RHP Ricky Nolasco , Florida Marlins
2010: 5-6, 4.90 ERA, 82 2/3 IP, 6.53 K/9, 1.85 BB/9, 38.5 GB percentage, Team UZR/150 of -1.6
Nolasco has somehow lost three strikeouts per nine innings off his game, but if he reclaims it, should combine stingy command with his gas to rank as one of the league's best pitchers year in and year out. He has strung together two impressive seasons prior to 2010. Working against him is his groundball percentage and a home park with a big outfield.
RHP Hiroki Kuroda , Los Angeles Dodgers
2010: 6-5, 3.06 ERA, 88 1/3 IP, 7.13 K/9, 2.45 BB/9, 53.5 GB percentage, Team UZR/150 of -9.4
Surprised to see Kuroda on the list? Don't be. The 35-year-old combines a strong strikeout rate, walk rate and groundball rate into someone who keeps runners off bases and doesn't give up too many extra-base hits. While the team is a sieve on defense (the UZR/150 mark is the worst in the majors), most of the damage comes from the outfield.
RHP Jered Weaver , Los Angeles Angels
2010: 7-3, 3.04 ERA, 94 2/3 IP, 10.7 K/9, 2.19 BB/9, 37.2 GB percentage, Team UZR/150 of -7.2
Weaver doesn't have the defense behind him but if he keeps up his newfound two-seamer and ascension into the ranks of the pitching elite, he'll sniff a no-hitter before his career is over. The 27-year-old is breaking out, but the one negative is he has yet to go further than 7 1/3 inning on the season. On the bright side, he has four career complete games (two shutouts), all of which were registered in 2009.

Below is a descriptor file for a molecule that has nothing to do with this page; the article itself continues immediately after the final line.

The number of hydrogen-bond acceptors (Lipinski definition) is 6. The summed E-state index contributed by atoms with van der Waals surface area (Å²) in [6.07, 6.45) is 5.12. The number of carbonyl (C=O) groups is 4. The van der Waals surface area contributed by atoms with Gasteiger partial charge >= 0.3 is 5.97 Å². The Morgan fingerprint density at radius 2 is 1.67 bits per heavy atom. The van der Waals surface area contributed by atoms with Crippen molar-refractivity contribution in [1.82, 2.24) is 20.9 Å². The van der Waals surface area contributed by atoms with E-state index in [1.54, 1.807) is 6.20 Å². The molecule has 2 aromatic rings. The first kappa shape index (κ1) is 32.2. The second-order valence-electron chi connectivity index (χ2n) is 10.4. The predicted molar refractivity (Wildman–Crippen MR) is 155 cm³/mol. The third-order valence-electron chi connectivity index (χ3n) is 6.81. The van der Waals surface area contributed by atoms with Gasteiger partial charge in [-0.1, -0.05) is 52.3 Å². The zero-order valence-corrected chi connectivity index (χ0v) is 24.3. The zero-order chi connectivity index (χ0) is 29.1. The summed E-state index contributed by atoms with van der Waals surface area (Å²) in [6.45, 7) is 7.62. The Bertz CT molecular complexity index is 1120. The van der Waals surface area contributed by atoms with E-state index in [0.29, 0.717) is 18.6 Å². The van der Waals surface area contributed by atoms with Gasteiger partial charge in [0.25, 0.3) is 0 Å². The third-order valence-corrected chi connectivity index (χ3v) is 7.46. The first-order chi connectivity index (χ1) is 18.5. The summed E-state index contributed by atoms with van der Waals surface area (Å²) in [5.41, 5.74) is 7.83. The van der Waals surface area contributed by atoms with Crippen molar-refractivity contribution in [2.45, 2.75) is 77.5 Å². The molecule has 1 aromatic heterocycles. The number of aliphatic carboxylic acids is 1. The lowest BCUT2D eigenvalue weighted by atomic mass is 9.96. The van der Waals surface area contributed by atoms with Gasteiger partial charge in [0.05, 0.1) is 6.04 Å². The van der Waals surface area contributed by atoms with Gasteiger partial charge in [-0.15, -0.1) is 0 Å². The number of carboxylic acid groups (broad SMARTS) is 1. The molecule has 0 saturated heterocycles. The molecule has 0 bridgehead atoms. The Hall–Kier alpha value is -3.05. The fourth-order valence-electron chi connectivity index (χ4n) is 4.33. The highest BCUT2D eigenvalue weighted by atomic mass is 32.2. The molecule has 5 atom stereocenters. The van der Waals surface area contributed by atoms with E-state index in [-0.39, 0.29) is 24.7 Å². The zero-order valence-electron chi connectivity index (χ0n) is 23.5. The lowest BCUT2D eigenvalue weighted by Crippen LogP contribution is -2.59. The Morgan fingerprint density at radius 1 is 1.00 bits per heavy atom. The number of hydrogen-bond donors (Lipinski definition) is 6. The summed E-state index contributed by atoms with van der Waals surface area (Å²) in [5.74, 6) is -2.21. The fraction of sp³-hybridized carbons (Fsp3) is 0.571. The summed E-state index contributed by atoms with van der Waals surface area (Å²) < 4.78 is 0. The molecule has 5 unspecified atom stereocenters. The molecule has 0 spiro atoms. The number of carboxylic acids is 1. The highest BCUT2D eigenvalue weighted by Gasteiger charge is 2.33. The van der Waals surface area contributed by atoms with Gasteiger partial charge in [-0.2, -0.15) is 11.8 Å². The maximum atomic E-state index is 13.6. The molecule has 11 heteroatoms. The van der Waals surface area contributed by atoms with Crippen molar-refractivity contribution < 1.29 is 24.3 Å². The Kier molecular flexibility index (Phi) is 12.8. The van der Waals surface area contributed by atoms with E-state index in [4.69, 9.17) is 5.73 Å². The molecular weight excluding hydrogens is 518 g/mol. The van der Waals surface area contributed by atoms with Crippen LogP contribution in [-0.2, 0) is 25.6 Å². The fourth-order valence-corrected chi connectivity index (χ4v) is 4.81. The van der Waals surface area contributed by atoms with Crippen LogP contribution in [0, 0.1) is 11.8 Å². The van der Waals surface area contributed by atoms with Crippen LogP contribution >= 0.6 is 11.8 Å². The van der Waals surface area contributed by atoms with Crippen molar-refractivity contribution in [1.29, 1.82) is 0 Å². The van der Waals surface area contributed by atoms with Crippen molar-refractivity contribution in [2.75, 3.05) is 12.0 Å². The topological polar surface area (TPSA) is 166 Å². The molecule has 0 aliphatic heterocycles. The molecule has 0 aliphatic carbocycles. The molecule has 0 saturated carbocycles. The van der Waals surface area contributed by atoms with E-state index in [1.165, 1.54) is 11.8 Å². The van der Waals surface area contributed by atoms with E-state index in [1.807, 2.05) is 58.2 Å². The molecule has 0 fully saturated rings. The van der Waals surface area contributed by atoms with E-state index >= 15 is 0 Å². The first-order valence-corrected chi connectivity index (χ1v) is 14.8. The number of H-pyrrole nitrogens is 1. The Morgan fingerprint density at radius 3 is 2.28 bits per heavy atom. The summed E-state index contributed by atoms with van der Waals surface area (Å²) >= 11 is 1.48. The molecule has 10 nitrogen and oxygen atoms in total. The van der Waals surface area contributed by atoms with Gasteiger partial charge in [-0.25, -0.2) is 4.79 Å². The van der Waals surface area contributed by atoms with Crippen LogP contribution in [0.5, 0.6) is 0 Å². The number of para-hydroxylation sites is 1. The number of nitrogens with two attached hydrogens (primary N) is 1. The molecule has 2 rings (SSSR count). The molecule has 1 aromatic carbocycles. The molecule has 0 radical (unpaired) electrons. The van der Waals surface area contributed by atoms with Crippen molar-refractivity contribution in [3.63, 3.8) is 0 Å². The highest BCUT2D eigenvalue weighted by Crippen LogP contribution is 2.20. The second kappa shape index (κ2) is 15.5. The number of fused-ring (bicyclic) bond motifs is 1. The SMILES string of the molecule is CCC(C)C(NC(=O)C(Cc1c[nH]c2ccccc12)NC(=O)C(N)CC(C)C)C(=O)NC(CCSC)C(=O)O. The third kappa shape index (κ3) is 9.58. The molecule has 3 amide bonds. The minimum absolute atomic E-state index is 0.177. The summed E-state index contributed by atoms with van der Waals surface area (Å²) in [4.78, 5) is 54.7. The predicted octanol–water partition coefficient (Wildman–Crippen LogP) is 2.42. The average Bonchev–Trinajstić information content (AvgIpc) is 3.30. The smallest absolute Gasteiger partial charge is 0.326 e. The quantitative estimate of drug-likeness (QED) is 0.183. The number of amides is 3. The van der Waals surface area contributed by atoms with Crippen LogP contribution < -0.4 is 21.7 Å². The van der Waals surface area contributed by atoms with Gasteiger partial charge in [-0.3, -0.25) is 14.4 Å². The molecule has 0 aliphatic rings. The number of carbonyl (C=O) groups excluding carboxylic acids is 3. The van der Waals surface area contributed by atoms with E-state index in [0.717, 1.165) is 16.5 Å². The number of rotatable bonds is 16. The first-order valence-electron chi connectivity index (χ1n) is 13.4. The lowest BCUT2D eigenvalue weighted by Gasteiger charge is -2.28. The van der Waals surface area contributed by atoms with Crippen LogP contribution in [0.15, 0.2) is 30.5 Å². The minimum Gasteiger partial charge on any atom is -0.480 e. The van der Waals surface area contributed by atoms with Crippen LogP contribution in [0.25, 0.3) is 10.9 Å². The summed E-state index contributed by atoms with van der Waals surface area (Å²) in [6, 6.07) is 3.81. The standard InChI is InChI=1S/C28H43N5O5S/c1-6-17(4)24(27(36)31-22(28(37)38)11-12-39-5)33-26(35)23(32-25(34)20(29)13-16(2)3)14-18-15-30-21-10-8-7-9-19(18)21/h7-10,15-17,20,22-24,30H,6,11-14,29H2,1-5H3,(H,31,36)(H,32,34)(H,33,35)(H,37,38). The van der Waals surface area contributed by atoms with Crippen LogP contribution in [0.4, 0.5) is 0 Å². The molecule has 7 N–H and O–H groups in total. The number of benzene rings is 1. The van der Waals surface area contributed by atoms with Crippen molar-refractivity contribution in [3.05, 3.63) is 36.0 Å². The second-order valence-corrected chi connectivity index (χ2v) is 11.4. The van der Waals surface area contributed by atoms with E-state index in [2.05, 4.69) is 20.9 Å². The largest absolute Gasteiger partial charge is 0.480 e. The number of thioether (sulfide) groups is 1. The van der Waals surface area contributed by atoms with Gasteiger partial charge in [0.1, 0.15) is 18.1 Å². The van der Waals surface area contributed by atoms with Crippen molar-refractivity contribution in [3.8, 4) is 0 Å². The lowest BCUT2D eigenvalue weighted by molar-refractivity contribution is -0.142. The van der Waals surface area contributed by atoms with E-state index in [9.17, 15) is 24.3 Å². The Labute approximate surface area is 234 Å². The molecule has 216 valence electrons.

RHP Adam Wainwright , St. Louis Cardinals
2010: 10-4, 2.23 ERA, 109 IP, 8.34 K/9, 2.39 BB/9, 52.3 GB percentage, Team UZR/150 of 2.5
Wainwright is a horse's horse and misses a lot of bats. His curveball -- as Carlos Beltran can attest to -- could be his money pitch, which would cause plenty of strikeouts and groundballs. He gave up just two hits and one walk (eight punchouts) in a complete-game victory over the Brewers on June 4.
LHP Cliff Lee , Seattle Mariners
2010: 5-3 2.55 ERA, 77 2/3 IP, 7.76 K/9, 0.46 BB/9, 43.2 GB percentage, Team UZR/150 of 1.4